Men like Leonard Lauren, former vice-president of Ralph Lauren, photographed by Elgort contrasting a pinstripe double-breasted suit with a polka dot pocket-square blossoming from his breast pocket. Sometimes the men of stature come from other fields, like the Vogue editor Hamish Bowles, one of Elgort’s favourite subjects, whom she photographed wearing a blue double-breasted suit with a lilac mac resting in the crook of his arm. His shirt is gingham, and he leans on a bamboo-handled umbrella. Bowles told Elgort he buys his suits at auction.
And yet “fashion” is still widely believed to be terrifying for “ordinary” men, who can only cope by denying its significance. It’s one of the reasons why menswear is riddled with tension, about what can be worn, about what rules to follow. This paranoia can make short-term big business for some: a few seasons ago, bow ties were essential but that accessories fad has now faded, morphing into a trend for pocket squares. Elgort recently shot Di Mondo, a tech entrepreneur who matched his wide-lapelled but slim-fitted double-breasted suit with a neat pocket square, its flamboyancy purposefully constrained.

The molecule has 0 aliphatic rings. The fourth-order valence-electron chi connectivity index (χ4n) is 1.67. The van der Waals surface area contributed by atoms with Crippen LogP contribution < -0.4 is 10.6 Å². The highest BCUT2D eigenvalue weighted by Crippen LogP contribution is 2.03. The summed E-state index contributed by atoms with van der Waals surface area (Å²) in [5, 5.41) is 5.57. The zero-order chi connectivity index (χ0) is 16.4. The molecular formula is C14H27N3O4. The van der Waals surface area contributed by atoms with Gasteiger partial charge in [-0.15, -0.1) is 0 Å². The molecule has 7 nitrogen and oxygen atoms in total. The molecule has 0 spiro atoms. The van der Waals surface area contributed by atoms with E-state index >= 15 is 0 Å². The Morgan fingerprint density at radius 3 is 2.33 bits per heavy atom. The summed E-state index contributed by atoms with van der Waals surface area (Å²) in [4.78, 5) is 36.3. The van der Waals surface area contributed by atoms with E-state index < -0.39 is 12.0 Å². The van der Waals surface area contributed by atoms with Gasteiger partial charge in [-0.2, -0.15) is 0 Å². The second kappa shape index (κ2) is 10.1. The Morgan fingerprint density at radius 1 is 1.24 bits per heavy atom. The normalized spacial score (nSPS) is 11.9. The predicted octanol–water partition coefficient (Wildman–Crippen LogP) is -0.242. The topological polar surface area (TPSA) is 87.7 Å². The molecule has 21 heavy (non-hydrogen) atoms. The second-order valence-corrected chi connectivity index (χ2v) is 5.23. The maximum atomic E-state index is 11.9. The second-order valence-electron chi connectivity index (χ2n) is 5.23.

But hang on: if bow ties are passé and pocket squares are the thing, isn’t that a change of fashion? These changes in suit styling work in the same way that all fashion works, with men waxing and waning from one look to another just as women go from heels to flats, from embellished to plain. Men may say they hate it, but fashion is always there.
For the men of style that Elgort captures, suits stand for pride and certainty. One arrives at a certain style. Fashion denotes change, with connotations of flippancy and shallowness. Fashion stands for uncertainty. For men, it means they are not in control.